FDA Required Label Changes to Opioid Medications

Due to safety risks and potential drug interactions, the FDA is requiring product label changes to all opioid medications to warn about these risks.

  • Opioids may interact with antidepressants and migraine medications which could lead to a risk of serotonin syndrome.  Serotonin syndrome is caused by an increase in serum levels of serotonin and can cause agitation, hallucinations, rapid heart rate, fever, sweating, shivering/shaking, muscle twitching or stiffness, nausea/vomiting or diarrhea.  Symptoms develop within a several hours up to a few days after taking interacting medications.
    • According to the FDA Adverse Event Reporting System (FAERS) database, serotonin syndrome occurred more frequently with fentanyl and methadone, even when used at recommended doses.
    • Some opioids have warnings about serotonin syndrome, now all will be updated to include this warning in the Drug Interactions and Adverse Reactions sections.
  • Opioids can cause adrenal insufficiency and a decrease in cortisol.  Symptoms of adrenal insufficiency include nausea/vomiting, loss of appetite, fatigue, weakness, dizziness and low blood pressure.  If adrenal insufficiency is suspected healthcare professionals should conduct diagnostic tests and treat with corticosteroids and tapper patient off of the opioid if appropriate.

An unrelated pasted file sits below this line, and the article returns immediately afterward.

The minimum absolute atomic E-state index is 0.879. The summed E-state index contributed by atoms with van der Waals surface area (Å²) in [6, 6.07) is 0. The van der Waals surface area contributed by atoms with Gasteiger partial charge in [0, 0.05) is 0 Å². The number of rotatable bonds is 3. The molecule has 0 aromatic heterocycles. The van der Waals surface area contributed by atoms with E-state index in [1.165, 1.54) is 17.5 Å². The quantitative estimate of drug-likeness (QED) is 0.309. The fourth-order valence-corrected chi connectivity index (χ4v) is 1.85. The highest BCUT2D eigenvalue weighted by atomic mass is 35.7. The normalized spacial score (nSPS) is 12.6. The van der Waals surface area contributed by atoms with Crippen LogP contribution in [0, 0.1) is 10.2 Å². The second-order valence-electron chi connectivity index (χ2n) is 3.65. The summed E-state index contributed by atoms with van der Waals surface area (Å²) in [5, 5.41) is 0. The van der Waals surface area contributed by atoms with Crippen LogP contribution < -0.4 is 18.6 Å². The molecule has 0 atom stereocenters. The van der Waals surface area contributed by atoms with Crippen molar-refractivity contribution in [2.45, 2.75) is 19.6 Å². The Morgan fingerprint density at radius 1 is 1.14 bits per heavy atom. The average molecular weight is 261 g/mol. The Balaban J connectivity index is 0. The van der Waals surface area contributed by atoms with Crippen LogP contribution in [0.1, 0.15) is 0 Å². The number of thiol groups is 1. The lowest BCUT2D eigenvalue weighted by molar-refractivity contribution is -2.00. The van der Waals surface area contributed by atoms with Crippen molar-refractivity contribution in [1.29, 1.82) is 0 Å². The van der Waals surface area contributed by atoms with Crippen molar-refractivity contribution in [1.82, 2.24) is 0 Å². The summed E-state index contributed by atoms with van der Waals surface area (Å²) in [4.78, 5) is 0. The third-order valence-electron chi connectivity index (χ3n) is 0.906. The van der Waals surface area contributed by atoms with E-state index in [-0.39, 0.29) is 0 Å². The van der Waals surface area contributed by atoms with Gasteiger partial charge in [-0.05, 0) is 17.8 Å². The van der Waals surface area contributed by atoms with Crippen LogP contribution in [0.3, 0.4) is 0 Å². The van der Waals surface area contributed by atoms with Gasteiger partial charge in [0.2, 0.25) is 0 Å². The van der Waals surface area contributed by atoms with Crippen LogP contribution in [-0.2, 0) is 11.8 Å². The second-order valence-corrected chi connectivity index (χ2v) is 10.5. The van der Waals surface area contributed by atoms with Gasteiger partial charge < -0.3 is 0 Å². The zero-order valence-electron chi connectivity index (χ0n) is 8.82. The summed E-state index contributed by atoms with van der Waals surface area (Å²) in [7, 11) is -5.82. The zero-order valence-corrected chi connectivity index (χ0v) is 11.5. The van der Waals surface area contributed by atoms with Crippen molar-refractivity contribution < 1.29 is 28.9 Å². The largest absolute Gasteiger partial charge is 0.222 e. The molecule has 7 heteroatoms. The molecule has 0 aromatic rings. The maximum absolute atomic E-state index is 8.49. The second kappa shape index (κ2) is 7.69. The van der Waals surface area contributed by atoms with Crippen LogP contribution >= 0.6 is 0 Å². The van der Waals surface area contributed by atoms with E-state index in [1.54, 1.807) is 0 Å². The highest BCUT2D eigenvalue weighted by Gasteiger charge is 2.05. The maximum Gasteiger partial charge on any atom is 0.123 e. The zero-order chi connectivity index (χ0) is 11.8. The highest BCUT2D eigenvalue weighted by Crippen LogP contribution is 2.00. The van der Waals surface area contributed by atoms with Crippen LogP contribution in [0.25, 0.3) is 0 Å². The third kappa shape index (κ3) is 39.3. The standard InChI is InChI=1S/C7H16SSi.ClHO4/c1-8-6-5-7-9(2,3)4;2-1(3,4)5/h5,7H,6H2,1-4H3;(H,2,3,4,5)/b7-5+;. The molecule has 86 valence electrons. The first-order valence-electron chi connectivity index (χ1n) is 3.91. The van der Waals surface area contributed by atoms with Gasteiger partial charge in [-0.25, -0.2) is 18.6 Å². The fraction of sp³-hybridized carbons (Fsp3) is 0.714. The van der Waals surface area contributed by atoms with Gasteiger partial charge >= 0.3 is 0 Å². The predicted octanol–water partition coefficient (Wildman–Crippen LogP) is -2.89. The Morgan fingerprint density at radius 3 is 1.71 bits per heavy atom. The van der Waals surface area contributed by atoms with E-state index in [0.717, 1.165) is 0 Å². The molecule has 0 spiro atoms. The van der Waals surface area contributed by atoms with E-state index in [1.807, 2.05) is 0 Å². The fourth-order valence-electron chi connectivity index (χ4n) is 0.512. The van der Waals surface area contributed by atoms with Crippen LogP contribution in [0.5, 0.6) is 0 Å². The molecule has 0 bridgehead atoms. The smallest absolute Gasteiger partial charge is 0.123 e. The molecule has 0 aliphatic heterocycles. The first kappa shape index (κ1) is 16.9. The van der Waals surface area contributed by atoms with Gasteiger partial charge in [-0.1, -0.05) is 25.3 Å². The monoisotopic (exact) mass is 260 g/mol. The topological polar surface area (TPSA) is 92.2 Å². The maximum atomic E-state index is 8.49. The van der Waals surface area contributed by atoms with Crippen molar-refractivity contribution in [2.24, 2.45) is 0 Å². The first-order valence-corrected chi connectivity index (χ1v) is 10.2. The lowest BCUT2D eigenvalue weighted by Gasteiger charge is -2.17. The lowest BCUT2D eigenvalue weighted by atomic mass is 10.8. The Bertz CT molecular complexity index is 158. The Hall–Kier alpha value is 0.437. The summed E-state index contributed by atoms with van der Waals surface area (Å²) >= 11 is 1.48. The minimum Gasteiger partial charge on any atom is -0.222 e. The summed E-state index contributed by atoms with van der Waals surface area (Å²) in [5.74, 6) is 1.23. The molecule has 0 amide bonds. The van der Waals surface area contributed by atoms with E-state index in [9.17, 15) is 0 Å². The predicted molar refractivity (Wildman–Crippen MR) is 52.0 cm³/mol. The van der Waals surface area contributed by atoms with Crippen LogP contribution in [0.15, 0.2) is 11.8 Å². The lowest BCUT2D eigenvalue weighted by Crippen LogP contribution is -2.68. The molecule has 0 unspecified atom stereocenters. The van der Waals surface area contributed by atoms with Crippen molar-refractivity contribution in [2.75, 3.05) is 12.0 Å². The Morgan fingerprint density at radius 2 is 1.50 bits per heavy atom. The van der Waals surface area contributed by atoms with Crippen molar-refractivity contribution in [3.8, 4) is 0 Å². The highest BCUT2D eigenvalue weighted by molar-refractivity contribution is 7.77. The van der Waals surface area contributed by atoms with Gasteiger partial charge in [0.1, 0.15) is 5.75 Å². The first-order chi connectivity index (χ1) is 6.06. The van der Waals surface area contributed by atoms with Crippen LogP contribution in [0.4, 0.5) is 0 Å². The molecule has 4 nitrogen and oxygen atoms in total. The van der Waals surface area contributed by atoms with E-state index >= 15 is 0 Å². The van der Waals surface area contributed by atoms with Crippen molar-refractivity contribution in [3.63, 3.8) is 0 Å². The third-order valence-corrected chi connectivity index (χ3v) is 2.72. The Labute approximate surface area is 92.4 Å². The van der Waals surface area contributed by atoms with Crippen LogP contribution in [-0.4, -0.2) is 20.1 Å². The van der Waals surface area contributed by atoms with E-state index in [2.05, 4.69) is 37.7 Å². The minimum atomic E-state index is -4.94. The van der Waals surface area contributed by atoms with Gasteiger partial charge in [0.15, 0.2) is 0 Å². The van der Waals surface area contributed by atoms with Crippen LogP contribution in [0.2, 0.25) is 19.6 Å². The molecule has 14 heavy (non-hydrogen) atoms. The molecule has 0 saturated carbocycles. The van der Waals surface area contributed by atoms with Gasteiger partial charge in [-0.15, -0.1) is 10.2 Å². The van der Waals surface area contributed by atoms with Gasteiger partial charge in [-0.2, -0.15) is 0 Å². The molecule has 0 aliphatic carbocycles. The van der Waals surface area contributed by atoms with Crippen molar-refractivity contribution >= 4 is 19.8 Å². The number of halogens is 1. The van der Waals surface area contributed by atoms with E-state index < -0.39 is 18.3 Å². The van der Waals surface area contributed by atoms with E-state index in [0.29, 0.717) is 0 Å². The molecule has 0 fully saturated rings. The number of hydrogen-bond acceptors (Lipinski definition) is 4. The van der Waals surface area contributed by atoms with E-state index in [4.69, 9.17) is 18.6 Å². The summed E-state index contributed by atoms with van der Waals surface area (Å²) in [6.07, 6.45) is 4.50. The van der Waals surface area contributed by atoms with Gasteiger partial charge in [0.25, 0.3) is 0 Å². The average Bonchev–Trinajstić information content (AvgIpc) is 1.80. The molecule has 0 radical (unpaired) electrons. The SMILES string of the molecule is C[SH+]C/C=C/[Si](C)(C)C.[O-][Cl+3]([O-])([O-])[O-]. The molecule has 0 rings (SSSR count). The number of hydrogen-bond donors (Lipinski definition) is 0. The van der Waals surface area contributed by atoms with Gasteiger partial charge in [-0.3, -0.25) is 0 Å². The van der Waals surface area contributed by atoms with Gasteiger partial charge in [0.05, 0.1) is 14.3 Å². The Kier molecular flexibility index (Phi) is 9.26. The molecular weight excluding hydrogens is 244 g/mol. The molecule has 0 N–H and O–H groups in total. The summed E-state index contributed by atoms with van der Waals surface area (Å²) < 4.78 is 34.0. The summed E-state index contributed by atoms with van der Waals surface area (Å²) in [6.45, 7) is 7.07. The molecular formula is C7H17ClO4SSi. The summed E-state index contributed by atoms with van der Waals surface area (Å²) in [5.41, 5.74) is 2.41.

• There will be a new statement about adrenal insufficiency added to the Warnings and Precautions section of all opioid labels.
  • Opioids can decrease levels of sex hormones which can lead to changes in libido, impotence, lack of menstruation or infertility.  If appropriate healthcare professionals should conduct laboratory testing to assess for this adverse reaction.
    • A warning will be added to all opioid labels in the Adverse Reactions section.

Please contact the pharmacy at 1-800-782-4696 if you have any questions or need additional information.